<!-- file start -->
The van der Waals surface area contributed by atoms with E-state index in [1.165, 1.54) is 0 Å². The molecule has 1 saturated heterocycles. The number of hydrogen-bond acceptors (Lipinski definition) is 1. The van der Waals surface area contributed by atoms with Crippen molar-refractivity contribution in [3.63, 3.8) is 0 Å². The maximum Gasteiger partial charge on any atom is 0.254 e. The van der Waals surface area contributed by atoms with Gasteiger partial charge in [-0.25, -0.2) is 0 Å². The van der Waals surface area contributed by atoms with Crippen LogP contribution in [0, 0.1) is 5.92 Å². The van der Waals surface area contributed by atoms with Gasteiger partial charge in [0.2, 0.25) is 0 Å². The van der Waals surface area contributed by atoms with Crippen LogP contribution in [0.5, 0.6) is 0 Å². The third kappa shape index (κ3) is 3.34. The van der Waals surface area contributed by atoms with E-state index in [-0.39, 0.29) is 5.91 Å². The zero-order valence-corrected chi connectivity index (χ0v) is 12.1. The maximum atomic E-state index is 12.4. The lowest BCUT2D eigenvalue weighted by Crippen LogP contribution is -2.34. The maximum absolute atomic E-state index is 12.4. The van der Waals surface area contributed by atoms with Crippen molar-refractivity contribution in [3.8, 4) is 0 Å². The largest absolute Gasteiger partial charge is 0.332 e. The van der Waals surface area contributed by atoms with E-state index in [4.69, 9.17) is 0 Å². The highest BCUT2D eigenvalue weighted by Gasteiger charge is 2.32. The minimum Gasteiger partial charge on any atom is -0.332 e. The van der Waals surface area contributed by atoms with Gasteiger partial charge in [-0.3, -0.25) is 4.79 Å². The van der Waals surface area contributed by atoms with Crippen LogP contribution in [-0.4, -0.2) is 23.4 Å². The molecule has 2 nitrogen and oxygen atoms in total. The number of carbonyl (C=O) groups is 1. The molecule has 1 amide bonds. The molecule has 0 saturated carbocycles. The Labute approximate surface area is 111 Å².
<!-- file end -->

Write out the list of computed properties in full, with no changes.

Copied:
The van der Waals surface area contributed by atoms with E-state index in [1.165, 1.54) is 0 Å². The molecule has 1 saturated heterocycles. The number of hydrogen-bond acceptors (Lipinski definition) is 1. The van der Waals surface area contributed by atoms with Crippen molar-refractivity contribution in [3.63, 3.8) is 0 Å². The maximum Gasteiger partial charge on any atom is 0.254 e. The van der Waals surface area contributed by atoms with Gasteiger partial charge in [-0.25, -0.2) is 0 Å². The van der Waals surface area contributed by atoms with Crippen LogP contribution in [0, 0.1) is 5.92 Å². The van der Waals surface area contributed by atoms with Gasteiger partial charge in [0.2, 0.25) is 0 Å². The van der Waals surface area contributed by atoms with Crippen LogP contribution in [0.5, 0.6) is 0 Å². The third kappa shape index (κ3) is 3.34. The van der Waals surface area contributed by atoms with E-state index in [-0.39, 0.29) is 5.91 Å². The zero-order valence-corrected chi connectivity index (χ0v) is 12.1. The maximum atomic E-state index is 12.4. The lowest BCUT2D eigenvalue weighted by Crippen LogP contribution is -2.34. The maximum absolute atomic E-state index is 12.4. The van der Waals surface area contributed by atoms with Crippen molar-refractivity contribution in [3.8, 4) is 0 Å². The largest absolute Gasteiger partial charge is 0.332 e. The van der Waals surface area contributed by atoms with E-state index in [4.69, 9.17) is 0 Å². The highest BCUT2D eigenvalue weighted by Gasteiger charge is 2.32. The minimum Gasteiger partial charge on any atom is -0.332 e. The van der Waals surface area contributed by atoms with Gasteiger partial charge in [-0.3, -0.25) is 4.79 Å². The van der Waals surface area contributed by atoms with Crippen LogP contribution in [-0.4, -0.2) is 23.4 Å². The molecule has 2 nitrogen and oxygen atoms in total. The number of carbonyl (C=O) groups is 1. The molecule has 1 amide bonds. The molecule has 0 saturated carbocycles. The Labute approximate surface area is 111 Å².